Finding the situation too dangerous, he set out for Sri Lanka, where he visited the ruler as well as the famous Adam’s Peak. After a new shipwreck on the Coromandel Coast of southeastern India, he took part in a war led by his brother-in-law and went again to the Maldives and then to Bengal and Assam. At that time he decided to resume his mission to Chinaand sailed for Sumatra. There he was given a new ship by the Muslim sultan and started for China; his description of his itinerary contains some discrepancies.

He landed at the great Chinese port Zaytūn (identified as Quanzhou, near Xiamen [Amoy]) and then traveled on inland waterways as far as Beijing and back. That part of his narrative is rather brief, and the itinerary, as well as the chronology, presents many problems and difficulties, not yet surmounted, that cast shadows of doubt on his veracity.

Equally brief is his account of the return voyage via Sumatra, Malabar, and the Persian Gulf to Baghdad and Syria. In Syria he witnessed the ravages of the Black Death of 1348, visited again many towns there and in Egypt, and in the same year performed his final pilgrimage to Mecca. At last he decided to return home, sailing from Alexandria to Tunisia, then to Sardinia and Algiers, finally reaching Fès, the capital of the Marīnid sultan, Abū ʿInān, in November 1349.

But there still remained two Muslim countries not yet known to him. Shortly after his return he went to the kingdom of Granada, the last remnant of Moorish Spain, and two years later (in 1352) he set out on a journey to the western Sudan. His last journey (across the Sahara to Western Africa) was taken unwillingly at the command of the sultan. Crossing the Sahara, he spent a year in the empire of Mali, then at the height of its power under Mansa Sulaymān; his account represents one of the most important sources of that period for the history of that part of Africa.

Toward the end of 1353 Ibn Baṭṭūṭah returned to Morocco and, at the sultan’s request, dictated his reminiscences to a writer, Ibn Juzayy (died 1355), who embellished the simple prose of Ibn Baṭṭūṭah with an ornate style and fragments of poetry. After that he passes from sight. He is reported to have held the office of qadi in a town in Morocco before his death, details of which remain uncertain. It has been suggested that he died in 1368/69 or 1377 and was buried in his native town of Tangier.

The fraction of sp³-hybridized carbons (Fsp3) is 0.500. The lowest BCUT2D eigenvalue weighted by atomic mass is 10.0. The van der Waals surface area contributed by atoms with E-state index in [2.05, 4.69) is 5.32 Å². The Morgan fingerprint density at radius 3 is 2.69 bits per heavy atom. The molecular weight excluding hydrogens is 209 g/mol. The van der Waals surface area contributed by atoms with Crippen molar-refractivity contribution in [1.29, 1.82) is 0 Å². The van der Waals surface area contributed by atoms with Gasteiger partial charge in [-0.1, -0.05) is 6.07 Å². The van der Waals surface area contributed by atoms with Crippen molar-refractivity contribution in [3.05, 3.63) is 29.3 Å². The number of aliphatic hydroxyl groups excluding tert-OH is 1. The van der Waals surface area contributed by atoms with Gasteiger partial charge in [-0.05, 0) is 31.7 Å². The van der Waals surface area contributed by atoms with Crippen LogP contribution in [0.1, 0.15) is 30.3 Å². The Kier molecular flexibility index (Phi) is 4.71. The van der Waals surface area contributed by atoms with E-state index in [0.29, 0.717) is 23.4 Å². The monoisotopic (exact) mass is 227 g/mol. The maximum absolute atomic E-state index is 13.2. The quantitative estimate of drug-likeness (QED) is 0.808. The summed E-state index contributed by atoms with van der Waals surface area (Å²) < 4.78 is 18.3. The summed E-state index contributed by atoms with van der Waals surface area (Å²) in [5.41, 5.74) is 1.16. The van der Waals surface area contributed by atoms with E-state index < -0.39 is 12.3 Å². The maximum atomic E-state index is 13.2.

Legacy

The claim of Ibn Baṭṭūṭah to be “the traveler of Islam” is well founded: it is estimated that the extent of his wanderings was some 75,000 miles (120,000 km), a figure hardly surpassed by anyone before the age of steam power. He visited, with few exceptions (central Persia, Armenia, and Georgia), all Muslim countries, as well as many adjacent non-Muslim lands. While he did not discover new or unknown lands, and his contribution to scientific geography was minimal, the documentary value of his work has given it lasting historical and geographical significance. He met at least 60 rulers and a much greater number of viziers, governors, and other dignitaries; in his book he mentioned more than 2,000 persons who were known to him personally or whose tombs he visited. The majority of those people are identifiable by independent sources, and there are surprisingly few errors in names or dates in Ibn Baṭṭūṭah’s material.

His Riḥlah, as his book is commonly known, is an important document shedding light on many aspects of the social, cultural, and political history of a great part of the Muslim world. Ibn Baṭṭūṭah was a curious observer interested in the ways of life in various countries, and he described his experiences with a human approach rarely encountered in official historiography. His accounts of his travels in Asia Minor, East and West Africa, the Maldives, and India form a major source for the histories of those areas, whereas the parts dealing with the Arab and Persian Middle East are valuable for their wealth of detail on various aspects of social and cultural life.